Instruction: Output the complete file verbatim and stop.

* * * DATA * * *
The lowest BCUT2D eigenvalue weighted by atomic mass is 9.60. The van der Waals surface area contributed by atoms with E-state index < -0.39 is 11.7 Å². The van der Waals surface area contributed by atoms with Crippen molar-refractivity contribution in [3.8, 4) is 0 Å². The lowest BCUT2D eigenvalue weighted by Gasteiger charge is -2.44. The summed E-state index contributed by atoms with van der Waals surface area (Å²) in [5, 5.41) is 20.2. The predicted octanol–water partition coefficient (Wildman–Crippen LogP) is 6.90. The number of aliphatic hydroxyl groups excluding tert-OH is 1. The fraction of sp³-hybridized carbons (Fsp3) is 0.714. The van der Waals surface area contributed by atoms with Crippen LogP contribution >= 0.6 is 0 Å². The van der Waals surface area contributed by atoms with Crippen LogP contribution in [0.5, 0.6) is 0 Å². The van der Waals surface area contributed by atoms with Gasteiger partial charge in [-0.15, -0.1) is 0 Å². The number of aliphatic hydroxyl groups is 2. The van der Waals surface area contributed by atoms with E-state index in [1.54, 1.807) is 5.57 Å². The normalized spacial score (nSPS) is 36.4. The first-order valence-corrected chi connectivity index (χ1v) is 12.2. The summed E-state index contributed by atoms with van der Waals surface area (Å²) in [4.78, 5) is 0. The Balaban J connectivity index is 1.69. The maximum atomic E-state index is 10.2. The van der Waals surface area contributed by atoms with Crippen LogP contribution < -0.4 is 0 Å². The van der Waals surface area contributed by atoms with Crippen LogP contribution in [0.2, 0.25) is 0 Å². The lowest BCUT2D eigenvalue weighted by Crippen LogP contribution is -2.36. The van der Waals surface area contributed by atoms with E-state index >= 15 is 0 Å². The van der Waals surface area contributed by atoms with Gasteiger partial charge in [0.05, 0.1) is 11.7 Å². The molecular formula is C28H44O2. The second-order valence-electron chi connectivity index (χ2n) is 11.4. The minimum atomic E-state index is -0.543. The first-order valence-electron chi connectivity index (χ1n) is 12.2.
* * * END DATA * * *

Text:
The lowest BCUT2D eigenvalue weighted by atomic mass is 9.60. The van der Waals surface area contributed by atoms with E-state index < -0.39 is 11.7 Å². The van der Waals surface area contributed by atoms with Crippen molar-refractivity contribution in [3.8, 4) is 0 Å². The lowest BCUT2D eigenvalue weighted by Gasteiger charge is -2.44. The summed E-state index contributed by atoms with van der Waals surface area (Å²) in [5, 5.41) is 20.2. The predicted octanol–water partition coefficient (Wildman–Crippen LogP) is 6.90. The number of aliphatic hydroxyl groups excluding tert-OH is 1. The fraction of sp³-hybridized carbons (Fsp3) is 0.714. The van der Waals surface area contributed by atoms with Crippen LogP contribution >= 0.6 is 0 Å². The van der Waals surface area contributed by atoms with Crippen LogP contribution in [0.5, 0.6) is 0 Å². The van der Waals surface area contributed by atoms with Gasteiger partial charge in [-0.15, -0.1) is 0 Å². The number of aliphatic hydroxyl groups is 2. The van der Waals surface area contributed by atoms with E-state index in [1.54, 1.807) is 5.57 Å². The normalized spacial score (nSPS) is 36.4. The first-order valence-corrected chi connectivity index (χ1v) is 12.2. The summed E-state index contributed by atoms with van der Waals surface area (Å²) in [4.78, 5) is 0. The Balaban J connectivity index is 1.69. The maximum atomic E-state index is 10.2. The van der Waals surface area contributed by atoms with Crippen LogP contribution < -0.4 is 0 Å². The van der Waals surface area contributed by atoms with Crippen LogP contribution in [0.2, 0.25) is 0 Å². The lowest BCUT2D eigenvalue weighted by Crippen LogP contribution is -2.36. The van der Waals surface area contributed by atoms with E-state index >= 15 is 0 Å². The van der Waals surface area contributed by atoms with Gasteiger partial charge in [0.05, 0.1) is 11.7 Å². The molecular formula is C28H44O2. The second-order valence-electron chi connectivity index (χ2n) is 11.4. The minimum atomic E-state index is -0.543. The first-order valence-electron chi connectivity index (χ1n) is 12.2.